Finally, the legislation states that, after 2015, no new LDR amnesty programs are allowed before January 1, 2025.

As CCH’s Jennifer Troyer has reported, Rhode Island Gov. Lincoln D. Chafee has signed the 2015 budget bill (H.B. 7133), which for income tax purposes implements combined reporting, reduces the corporate income tax rate, adopts a 100% sales factor for apportionment, repeals the franchise tax, eliminates the captive REIT and related-party addback requirements, and makes other changes discussed below.

 

Combined Reporting
Applicable to tax years beginning on or after January 1, 2015, each C corporation that is part of a unitary business must file a combined return. In addition, an affiliated group may elect to be treated as a combined group. The election is binding for at least five years, unless earlier revocation is approved by the tax administrator. A combined report does not disregard the separate identities of the taxpayer members. A combined group will exclude as a member and disregard the income and apportionment factors of a corporation not incorporated in the United States if the sales factor outside the U.S. is 80% or more.

 

Net operating losses (NOLs) created before 2015 are allowed only to offset the income of the corporation that created the NOL. No deduction is allowed for NOLs sustained during a tax year in which the taxpayer was not subject to Rhode Island tax. For NOLs created in tax years beginning on or after January 1, 2015, there is no carryback and a five-year carryforward. NOLs are generally the same as under IRC §172. Tax credits earned before 2015 may only be used by the taxpayer that earned them. However, tax credits earned in tax years that begin on or after January 1, 2015, may be applied to other group members’ income. Furthermore, the tax rate reduction under the Jobs Development Act and the I-195 Redevelopment Act may be used against the net income of the entire group.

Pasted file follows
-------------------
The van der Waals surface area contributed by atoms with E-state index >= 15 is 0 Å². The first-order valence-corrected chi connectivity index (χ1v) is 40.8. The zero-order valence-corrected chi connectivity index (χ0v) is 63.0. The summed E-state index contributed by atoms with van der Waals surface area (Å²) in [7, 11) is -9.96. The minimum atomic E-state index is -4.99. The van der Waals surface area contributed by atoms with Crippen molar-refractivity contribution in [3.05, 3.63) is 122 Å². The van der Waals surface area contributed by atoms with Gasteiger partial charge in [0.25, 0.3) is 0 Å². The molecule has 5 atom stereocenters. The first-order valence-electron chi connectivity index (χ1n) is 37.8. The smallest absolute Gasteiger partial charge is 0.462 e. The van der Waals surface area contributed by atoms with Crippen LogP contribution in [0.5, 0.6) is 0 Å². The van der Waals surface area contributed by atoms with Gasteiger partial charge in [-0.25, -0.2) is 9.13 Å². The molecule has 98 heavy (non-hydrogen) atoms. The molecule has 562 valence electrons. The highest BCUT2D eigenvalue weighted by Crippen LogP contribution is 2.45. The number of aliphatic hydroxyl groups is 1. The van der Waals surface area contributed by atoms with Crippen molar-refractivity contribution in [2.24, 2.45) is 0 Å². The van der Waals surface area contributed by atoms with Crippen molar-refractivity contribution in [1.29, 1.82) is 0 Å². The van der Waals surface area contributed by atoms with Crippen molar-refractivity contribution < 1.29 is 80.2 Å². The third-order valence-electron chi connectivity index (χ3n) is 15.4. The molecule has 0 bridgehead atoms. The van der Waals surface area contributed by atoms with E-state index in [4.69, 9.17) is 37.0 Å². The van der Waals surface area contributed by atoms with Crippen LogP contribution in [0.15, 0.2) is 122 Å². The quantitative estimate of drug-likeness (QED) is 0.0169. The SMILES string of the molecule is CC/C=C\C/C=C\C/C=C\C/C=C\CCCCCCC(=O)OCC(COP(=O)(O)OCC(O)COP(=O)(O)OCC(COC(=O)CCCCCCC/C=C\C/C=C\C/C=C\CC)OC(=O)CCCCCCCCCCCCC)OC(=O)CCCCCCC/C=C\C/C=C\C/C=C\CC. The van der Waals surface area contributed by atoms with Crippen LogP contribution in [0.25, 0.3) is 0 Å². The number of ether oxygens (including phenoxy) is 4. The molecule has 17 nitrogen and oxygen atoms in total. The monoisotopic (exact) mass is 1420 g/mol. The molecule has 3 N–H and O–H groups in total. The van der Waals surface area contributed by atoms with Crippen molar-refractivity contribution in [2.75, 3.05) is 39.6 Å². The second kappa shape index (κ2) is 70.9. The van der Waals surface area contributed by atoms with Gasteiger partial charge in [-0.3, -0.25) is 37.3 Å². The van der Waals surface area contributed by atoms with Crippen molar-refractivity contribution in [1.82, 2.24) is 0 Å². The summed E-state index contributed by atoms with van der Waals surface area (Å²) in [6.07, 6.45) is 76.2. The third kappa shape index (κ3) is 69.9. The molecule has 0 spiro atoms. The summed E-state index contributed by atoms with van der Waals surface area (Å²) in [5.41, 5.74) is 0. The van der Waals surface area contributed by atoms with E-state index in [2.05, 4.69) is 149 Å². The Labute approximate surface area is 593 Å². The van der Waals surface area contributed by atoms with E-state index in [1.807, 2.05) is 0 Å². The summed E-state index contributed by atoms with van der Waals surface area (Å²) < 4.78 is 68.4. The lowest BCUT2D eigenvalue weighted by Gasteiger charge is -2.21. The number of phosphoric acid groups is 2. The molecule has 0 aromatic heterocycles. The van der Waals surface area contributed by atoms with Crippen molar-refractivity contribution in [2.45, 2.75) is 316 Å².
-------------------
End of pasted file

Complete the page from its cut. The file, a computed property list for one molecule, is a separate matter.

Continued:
For taxpayers filing combined reports, estimated tax payments must be made that are (1) 100% of the tax due for the prior year plus any additional tax due to combined reporting; or (2) 100% of the current year tax liability.

 

"Combined group" is defined as a group of two or more corporations in which more than 50% of the voting stock of each member corporation is directly or indirectly owned by a common owner or owners, either corporate or non-corporate, or by one or more of the member corporations, and that are engaged in a unitary business. "Unitary business" means the activities of a group of two or more corporations under common ownership that are sufficiently interdependent, integrated or interrelated through their activities so as to provide mutual benefit and produce a significant sharing or exchange of value among them or a significant flow of value between the separate parts.